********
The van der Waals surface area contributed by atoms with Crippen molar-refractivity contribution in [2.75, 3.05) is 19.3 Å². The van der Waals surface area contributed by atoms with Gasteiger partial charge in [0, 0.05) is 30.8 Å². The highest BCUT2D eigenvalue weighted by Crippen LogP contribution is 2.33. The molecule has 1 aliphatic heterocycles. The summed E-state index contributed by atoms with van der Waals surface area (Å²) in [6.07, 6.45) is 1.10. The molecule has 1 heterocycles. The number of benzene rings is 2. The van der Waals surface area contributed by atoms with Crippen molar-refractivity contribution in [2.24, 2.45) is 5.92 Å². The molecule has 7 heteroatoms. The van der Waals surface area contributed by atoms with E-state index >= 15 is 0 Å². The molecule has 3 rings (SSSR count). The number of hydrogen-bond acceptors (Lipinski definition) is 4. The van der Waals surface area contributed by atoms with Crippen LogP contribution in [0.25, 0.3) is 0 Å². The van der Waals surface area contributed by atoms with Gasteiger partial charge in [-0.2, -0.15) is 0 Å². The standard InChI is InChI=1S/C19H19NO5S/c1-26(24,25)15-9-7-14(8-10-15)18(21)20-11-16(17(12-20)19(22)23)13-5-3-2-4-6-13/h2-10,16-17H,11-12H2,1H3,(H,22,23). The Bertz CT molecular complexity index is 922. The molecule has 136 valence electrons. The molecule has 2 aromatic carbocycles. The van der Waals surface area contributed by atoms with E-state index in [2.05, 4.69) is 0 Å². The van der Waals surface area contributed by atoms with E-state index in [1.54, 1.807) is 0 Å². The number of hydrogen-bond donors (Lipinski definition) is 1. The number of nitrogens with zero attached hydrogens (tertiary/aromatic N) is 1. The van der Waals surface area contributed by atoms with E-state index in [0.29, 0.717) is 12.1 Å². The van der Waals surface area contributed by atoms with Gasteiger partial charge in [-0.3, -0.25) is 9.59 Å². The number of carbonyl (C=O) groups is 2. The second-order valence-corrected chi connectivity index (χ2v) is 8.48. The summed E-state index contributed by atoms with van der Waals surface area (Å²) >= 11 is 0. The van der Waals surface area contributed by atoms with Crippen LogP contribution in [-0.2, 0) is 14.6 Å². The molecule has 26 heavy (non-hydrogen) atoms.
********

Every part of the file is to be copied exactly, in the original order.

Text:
The van der Waals surface area contributed by atoms with Crippen molar-refractivity contribution in [2.75, 3.05) is 19.3 Å². The van der Waals surface area contributed by atoms with Gasteiger partial charge in [0, 0.05) is 30.8 Å². The highest BCUT2D eigenvalue weighted by Crippen LogP contribution is 2.33. The molecule has 1 aliphatic heterocycles. The summed E-state index contributed by atoms with van der Waals surface area (Å²) in [6.07, 6.45) is 1.10. The molecule has 1 heterocycles. The number of benzene rings is 2. The van der Waals surface area contributed by atoms with Crippen molar-refractivity contribution in [2.24, 2.45) is 5.92 Å². The molecule has 7 heteroatoms. The van der Waals surface area contributed by atoms with E-state index >= 15 is 0 Å². The molecule has 3 rings (SSSR count). The number of hydrogen-bond acceptors (Lipinski definition) is 4. The van der Waals surface area contributed by atoms with Crippen LogP contribution in [0.25, 0.3) is 0 Å². The van der Waals surface area contributed by atoms with Gasteiger partial charge in [-0.2, -0.15) is 0 Å². The standard InChI is InChI=1S/C19H19NO5S/c1-26(24,25)15-9-7-14(8-10-15)18(21)20-11-16(17(12-20)19(22)23)13-5-3-2-4-6-13/h2-10,16-17H,11-12H2,1H3,(H,22,23). The Bertz CT molecular complexity index is 922. The molecule has 136 valence electrons. The molecule has 2 aromatic carbocycles. The van der Waals surface area contributed by atoms with E-state index in [2.05, 4.69) is 0 Å². The van der Waals surface area contributed by atoms with E-state index in [1.54, 1.807) is 0 Å². The number of hydrogen-bond donors (Lipinski definition) is 1. The number of nitrogens with zero attached hydrogens (tertiary/aromatic N) is 1. The van der Waals surface area contributed by atoms with E-state index in [0.29, 0.717) is 12.1 Å². The van der Waals surface area contributed by atoms with Gasteiger partial charge in [-0.3, -0.25) is 9.59 Å². The number of carbonyl (C=O) groups is 2. The second-order valence-corrected chi connectivity index (χ2v) is 8.48. The summed E-state index contributed by atoms with van der Waals surface area (Å²) >= 11 is 0. The van der Waals surface area contributed by atoms with Crippen LogP contribution in [-0.2, 0) is 14.6 Å². The molecule has 26 heavy (non-hydrogen) atoms.